General Textile Screen Printing

Reconstructing Multi-Color Art


One of our long-time clients is a very well-respected brand in the biking biz, as it were. We have been working with Primal Wear for well over a decade. They were the original folks with wild full-color graphics on polyester bike jerseys. While, so far, we have yet to dabble in the full garment sublimation game, these guys pretty much set the bar for this category years ago. Our position in the relationship has been to translate that wonderful art to T-shirts in a way that keeps the original’s integrity yet is printable and cost-effective.

Most of the company’s pre-print line has a full-color front and back accompanied with a side branding logo. Primal also sponsors a number of road and mountain biking events year after year, one of which is known as The Triple Bypass—a road biking event that covers way too many miles and, you guessed it, treks over three of our Rocky Mountain Range’s highest peaks.

For many years we have printed a basic event-driven front on a couple thousand Ts for the participants and event staff. Every year we reconstruct what seems like a thousand full-color logos of the sponsors on the back. While sharing horror stories with industry colleagues at The NBM Show in Indy about this job, it occurred to us this time that we have a pretty good story to tell, as this kind of work is so common. We all complain about and can relate to it.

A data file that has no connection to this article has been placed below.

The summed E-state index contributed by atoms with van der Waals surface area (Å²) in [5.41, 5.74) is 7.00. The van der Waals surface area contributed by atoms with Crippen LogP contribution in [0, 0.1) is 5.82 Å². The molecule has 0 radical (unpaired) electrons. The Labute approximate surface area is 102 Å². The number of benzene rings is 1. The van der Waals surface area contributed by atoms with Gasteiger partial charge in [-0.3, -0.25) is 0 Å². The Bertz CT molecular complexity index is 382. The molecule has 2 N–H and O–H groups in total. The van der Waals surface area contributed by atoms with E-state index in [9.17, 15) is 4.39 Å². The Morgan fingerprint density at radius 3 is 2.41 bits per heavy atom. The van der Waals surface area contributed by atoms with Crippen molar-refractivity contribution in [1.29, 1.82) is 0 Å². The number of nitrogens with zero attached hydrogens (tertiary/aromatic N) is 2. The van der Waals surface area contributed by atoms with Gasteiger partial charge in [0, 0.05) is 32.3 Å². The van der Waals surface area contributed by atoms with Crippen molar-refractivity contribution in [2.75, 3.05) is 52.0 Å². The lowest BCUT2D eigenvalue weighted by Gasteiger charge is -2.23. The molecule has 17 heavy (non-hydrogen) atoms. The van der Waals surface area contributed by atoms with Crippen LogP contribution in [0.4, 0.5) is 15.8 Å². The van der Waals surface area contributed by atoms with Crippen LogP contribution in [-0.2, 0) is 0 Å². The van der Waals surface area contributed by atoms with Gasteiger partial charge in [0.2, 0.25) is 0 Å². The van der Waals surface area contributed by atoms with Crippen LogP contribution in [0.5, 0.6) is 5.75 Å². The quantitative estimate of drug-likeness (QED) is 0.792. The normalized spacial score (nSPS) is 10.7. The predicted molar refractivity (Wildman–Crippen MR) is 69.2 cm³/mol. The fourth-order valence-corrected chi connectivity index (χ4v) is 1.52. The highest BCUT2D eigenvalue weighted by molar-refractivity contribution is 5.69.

Sometimes you can’t do much about original art provided by the client except rebuild it bigger, stronger, faster.

Making sure to have all the gradients for any selected shading was the tricky part of this project.



A white base plate and highlight white were needed for the blue shirt.

Primal printing pangs

While the files have improved considerably over the years, it is not easy tackling a job like this. So we put first things first. Sometimes you can’t do much about the original art provided by the client. In this case, the file was sent as a PDF to size, which is exactly what we ask for from our customers. Good news right? Not so fast. As you know, a low res .gif from the Internet can be saved as a PDF. And, of course, some of the logos were vector and already in spot colors, while many were today’s digital version of the bar napkin camera-ready art from years past. Those of you who have been doing this a while can certainly relate, we are sure. But… we can rebuild it bigger, stronger, faster. You get the picture. It’s all we can do in cases like this.

We ran a trace on the “bad” logos in need of vector conversion, with minimal colors, going back in some cases and eliminating even more colors. While Primal pays for quality, they won’t pay for an 18-color sponsor back, so we would need to use our heads on this one and try to keep colors down to a reasonable level. While we knew that red and blue make purple when printed on top of each other in varying halftone levels, it was more complicated than that. There were also monetary contribution levels of each sponsor to consider, as in, which sponsors paid more and expect their logo’s colors to be accurate.

After all these years, the good folks at Primal leave the judgment to us, but that means we have to put considerable thought into these choices. After some careful decisions during tracing, we selected all our unused swatches and deleted them. The colors we would keep were identified with spot colors rather than the process colors initially indicated in the file. The tricky part was making sure we also had all the gradients selected for any shading. This selection process allows each plate (or color) to be output on individual films. A white base plate and highlight white were also necessary because the shirt color would be blue.